New Plant-Based Nutrition Certificate Offers Insight into a Growing Industry

Posted on Tuesday December 07, 2021

If you have recently been to a grocery store, you may have noticed there are more food options than ever before—many of which are plant-based alternatives to common products. 

With the recent growth of plant-based alternatives hitting the shelves, there is notably more research on the positive impacts of adopting a plant-based diet—including health benefits, environmental awareness, and animal welfare practices. 

This January, OpenEd, in partnership with the College of Social and Applied Human Sciences, is launching a brand new Plant-Based Nutrition Certificate. Comprised of seven fully online courses, the program provides participants with a deeper understanding of nutrition, ways to reduce chronic disease through plant-based nutrition, and the positive environmental impact of plant-based diets. 

“For most people, it’s a good idea to gradually shift to a plant-based diet; it’s important to take your time to get used to different food intake while making sure you’re meeting your nutritional needs,” says Dr. Pamela Fergusson, course developer and instructor. “These courses allow anyone to examine the nutritional composition of plant-based diets, whether that’s for personal or professional use.”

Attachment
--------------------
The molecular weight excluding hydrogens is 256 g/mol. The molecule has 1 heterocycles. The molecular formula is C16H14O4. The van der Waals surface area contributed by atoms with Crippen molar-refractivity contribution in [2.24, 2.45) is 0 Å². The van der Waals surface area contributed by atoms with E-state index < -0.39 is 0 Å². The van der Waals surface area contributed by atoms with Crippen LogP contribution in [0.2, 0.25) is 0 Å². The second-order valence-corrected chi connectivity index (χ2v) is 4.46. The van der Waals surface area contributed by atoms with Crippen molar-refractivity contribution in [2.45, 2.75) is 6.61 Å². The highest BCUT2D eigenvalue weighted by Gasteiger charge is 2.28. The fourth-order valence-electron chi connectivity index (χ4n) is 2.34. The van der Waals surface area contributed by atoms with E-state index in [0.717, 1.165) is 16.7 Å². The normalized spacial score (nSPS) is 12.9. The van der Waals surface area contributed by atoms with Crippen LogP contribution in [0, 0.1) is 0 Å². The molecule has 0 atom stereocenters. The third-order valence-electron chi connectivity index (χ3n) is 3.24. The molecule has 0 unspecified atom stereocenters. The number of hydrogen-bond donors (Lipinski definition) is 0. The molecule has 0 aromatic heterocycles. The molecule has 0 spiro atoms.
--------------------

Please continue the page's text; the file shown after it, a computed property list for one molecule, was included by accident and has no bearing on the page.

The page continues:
As people become more aware of plant-based health benefits, there is also an understanding of the impact food systems have on the planet, particularly when measured against animal products. Plant-based alternatives have even made their way onto Canada’s Food Guide, which encourages Canadians to choose plant-based sources of protein more often for both health and environmental benefits. 

“There tend to be three major factors that we look at when measuring food production and the environment,” says Fergusson. “One is greenhouse gas emissions, the second is water use, and the third is land use. In all three of these areas, plants are far exceeding animal products in terms of success in these metrics.” 

Courses in the Plant-Based Nutrition Certificate are four weeks in length, with a new course beginning every six weeks. 

“This method of course delivery is practical for busy industry professionals who want to enhance their learning, or someone who is interested in the subject for personal reasons,” says Fergusson. “With a four-week course format, students are able to get a lot of value in a short period of time; in just a month, they’re going to really increase their knowledge and capacity of plant-based diets.” 

Courses in the Plant-Based Nutrition Certificate begin January 31, 2022.

Dr. Pamela Fergusson is a registered dietitian with a PhD in nutrition and 20 years of experience. She works in private practice in British Columbia, and has worked as a dietitian in North America, Europe, Africa, and Asia.